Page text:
The carbon steel company, ThyssenKrupp Steel USA, which represented seventy percent of the overall project investment and hiring, consists of a state-of-the-art hot strip mill, cold rolling mill, and four hot dip galvanizing lines. The hot strip mill began operations in July 2010, the cold roll mill in September 2010, and the first of the hot dip galvanizing lines in March 2011. The company projects to be fully operational in late 2011 and employ approximately 1,800 people at that time. ThyssenKrupp Stainless USA projects to employ approximately 900 people when fully operational in late 2012. At full production, ThyssenKrupp Steel USA will have the capacity to produce 4 million metric tons of carbon steel for NAFTA customers in the automotive, construction, appliance, pipe and tube, and service center industries. In July 2011, the carbon steel project was awarded “Best Greenfield Technology” by American Metal Market, considered to be the longest continuously published newspaper in the metals industry.

ThyssenKrupp Stainless USA has built a cold roll mill and is in the process of building a meltshop. The company projects it will employ approximately 900 people when fully operational in late 2012. In January 2009, ThyssenKrupp announced that in response to the weakened North American stainless steel market and the deteriorating global economy, the production startup date for the cold rolling line for ThyssenKrupp Stainless USA would be delayed at least one year while its meltshop would be further delayed until the last quarter of 2011. On December 10, 2010 ThyssenKrupp announced approval for start of construction for the meltshop with an expected completion date of December 2012.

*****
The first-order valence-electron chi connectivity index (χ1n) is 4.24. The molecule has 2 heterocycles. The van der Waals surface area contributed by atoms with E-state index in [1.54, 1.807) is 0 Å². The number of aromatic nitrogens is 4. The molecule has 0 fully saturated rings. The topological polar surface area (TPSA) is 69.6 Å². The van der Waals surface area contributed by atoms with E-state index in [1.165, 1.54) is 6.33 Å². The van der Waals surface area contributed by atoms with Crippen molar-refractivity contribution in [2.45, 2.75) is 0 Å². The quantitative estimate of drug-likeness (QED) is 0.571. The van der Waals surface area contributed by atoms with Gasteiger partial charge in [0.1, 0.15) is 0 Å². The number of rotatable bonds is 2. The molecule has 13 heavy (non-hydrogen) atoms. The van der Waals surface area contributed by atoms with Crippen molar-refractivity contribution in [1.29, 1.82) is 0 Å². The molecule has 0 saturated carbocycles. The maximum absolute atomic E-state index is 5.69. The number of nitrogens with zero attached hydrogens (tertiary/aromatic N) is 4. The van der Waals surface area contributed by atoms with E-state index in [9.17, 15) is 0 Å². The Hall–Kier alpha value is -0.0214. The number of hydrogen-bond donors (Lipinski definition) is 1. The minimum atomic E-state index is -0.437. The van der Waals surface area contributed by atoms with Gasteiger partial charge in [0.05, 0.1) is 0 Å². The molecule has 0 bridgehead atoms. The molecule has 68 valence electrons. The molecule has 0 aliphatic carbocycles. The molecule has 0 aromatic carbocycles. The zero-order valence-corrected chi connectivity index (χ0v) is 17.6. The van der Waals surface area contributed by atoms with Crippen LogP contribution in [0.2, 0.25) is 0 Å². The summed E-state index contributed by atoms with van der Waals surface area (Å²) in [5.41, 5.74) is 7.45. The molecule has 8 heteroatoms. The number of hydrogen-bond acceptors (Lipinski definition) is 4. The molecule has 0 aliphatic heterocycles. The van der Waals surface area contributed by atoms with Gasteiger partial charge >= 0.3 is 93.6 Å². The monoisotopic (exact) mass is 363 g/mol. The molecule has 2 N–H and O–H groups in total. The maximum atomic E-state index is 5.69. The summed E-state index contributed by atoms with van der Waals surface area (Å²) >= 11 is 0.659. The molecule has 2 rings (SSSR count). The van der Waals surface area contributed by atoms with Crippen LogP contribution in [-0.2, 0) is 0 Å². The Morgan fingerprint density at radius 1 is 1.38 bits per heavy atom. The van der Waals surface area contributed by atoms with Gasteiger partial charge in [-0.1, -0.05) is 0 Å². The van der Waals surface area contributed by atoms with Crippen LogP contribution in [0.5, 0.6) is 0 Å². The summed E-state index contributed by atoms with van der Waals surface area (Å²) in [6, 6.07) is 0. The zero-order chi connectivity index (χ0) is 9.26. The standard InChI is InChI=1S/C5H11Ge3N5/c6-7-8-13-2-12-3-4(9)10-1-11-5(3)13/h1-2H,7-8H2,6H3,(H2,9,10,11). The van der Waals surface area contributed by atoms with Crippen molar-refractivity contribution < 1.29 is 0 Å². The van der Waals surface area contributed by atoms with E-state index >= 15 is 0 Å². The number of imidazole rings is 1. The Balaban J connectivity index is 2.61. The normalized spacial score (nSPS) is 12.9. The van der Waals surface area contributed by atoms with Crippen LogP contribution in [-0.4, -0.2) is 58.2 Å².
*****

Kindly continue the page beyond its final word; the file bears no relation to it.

Additionally, the Alabama State Port Authority invested over $100 million to build a state-of-the-art transloading slab terminal on the southern tip of Pinto Island in Mobile Bay to service the inbound raw material slabs for the upriver carbon steel facility. Raw material slabs shipped to the Alabama facility from ThyssenKrupp CSA are transloaded from panamax ships at the terminal onto shallow draft barges for transport upriver to the facility. The terminal is equipped with three wide-span gantry cranes with state-of-the-art magnetic lifting gear designed by ThyssenKrupp and utilizes RFID technology to read identifiers on each slab and provide up-to-date inventory records that provide each slab’s location and weight. The same magnetic technology is also used at ThyssenKrupp’s Calvert facility. The terminal was necessary to Alabama’s award of the project since the Tombigbee River depth and lack of turning basins prohibit deep draft ship navigation to the site in Calvert.

The world steel industry peaked in 2007. just as the company spent $12 billion to build the two most modern mills in the world, in Alabama and Brazil. The worldwide great recession starting in 2008, however, with its heavy cutbacks in construction, sharply lowered demand and prices fell 40%. ThyssenKrupp lost $11 billion on its two new plants, which sold steel below the cost of production. ThyssenKrupp’s stainless steel division, Inoxum, including the stainless portion of the US plant, was sold to Finnish stainless steel company Outokumpu in 2012. Finally in 2013, ThyssenKrupp offered the remaining portion of the plant for sale at under $4 billion.

On February 26, 2014, ThyssenKrupp sold their Calvert carbon steel facility to ArcelorMittal and Nippon Steel for $1.55 billion.

Sale of Tailored Blanks

In September 2012 ThyssenKrupp agreed to sell the automotive components manufacturer Tailored Blanks to the China-based Wuhan Iron and Steel for an undisclosed price.At the time of the agreement Tailored Blanks had annual sales of around 700 million euros and a global market share of about 40 percent in automotive laser-welded blanks.”

*Information from Forbes.com and Wikipedia.org

**Video published on YouTube by “  thyssenkrupp